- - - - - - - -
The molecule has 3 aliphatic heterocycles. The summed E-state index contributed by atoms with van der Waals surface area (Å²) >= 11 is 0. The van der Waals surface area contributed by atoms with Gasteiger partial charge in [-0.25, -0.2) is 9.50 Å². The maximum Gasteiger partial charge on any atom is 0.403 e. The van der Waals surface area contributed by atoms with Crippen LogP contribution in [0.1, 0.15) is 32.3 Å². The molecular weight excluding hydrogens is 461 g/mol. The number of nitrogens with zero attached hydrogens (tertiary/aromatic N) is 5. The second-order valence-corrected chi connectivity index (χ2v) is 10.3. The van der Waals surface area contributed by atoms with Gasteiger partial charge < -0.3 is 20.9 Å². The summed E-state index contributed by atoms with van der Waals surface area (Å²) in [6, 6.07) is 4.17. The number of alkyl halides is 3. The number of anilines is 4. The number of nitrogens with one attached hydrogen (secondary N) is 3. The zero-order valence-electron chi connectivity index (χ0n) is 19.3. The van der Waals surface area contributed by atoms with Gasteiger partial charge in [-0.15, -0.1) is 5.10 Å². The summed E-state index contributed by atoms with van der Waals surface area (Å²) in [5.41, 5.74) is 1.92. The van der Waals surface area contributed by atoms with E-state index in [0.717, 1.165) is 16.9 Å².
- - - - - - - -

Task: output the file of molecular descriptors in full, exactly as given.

The molecule has 3 aliphatic heterocycles. The summed E-state index contributed by atoms with van der Waals surface area (Å²) >= 11 is 0. The van der Waals surface area contributed by atoms with Gasteiger partial charge in [-0.25, -0.2) is 9.50 Å². The maximum Gasteiger partial charge on any atom is 0.403 e. The van der Waals surface area contributed by atoms with Crippen LogP contribution in [0.1, 0.15) is 32.3 Å². The molecular weight excluding hydrogens is 461 g/mol. The number of nitrogens with zero attached hydrogens (tertiary/aromatic N) is 5. The second-order valence-corrected chi connectivity index (χ2v) is 10.3. The van der Waals surface area contributed by atoms with Gasteiger partial charge < -0.3 is 20.9 Å². The summed E-state index contributed by atoms with van der Waals surface area (Å²) in [6, 6.07) is 4.17. The number of alkyl halides is 3. The number of anilines is 4. The number of nitrogens with one attached hydrogen (secondary N) is 3. The zero-order valence-electron chi connectivity index (χ0n) is 19.3. The van der Waals surface area contributed by atoms with Gasteiger partial charge in [-0.15, -0.1) is 5.10 Å². The summed E-state index contributed by atoms with van der Waals surface area (Å²) in [5.41, 5.74) is 1.92. The van der Waals surface area contributed by atoms with E-state index in [0.717, 1.165) is 16.9 Å².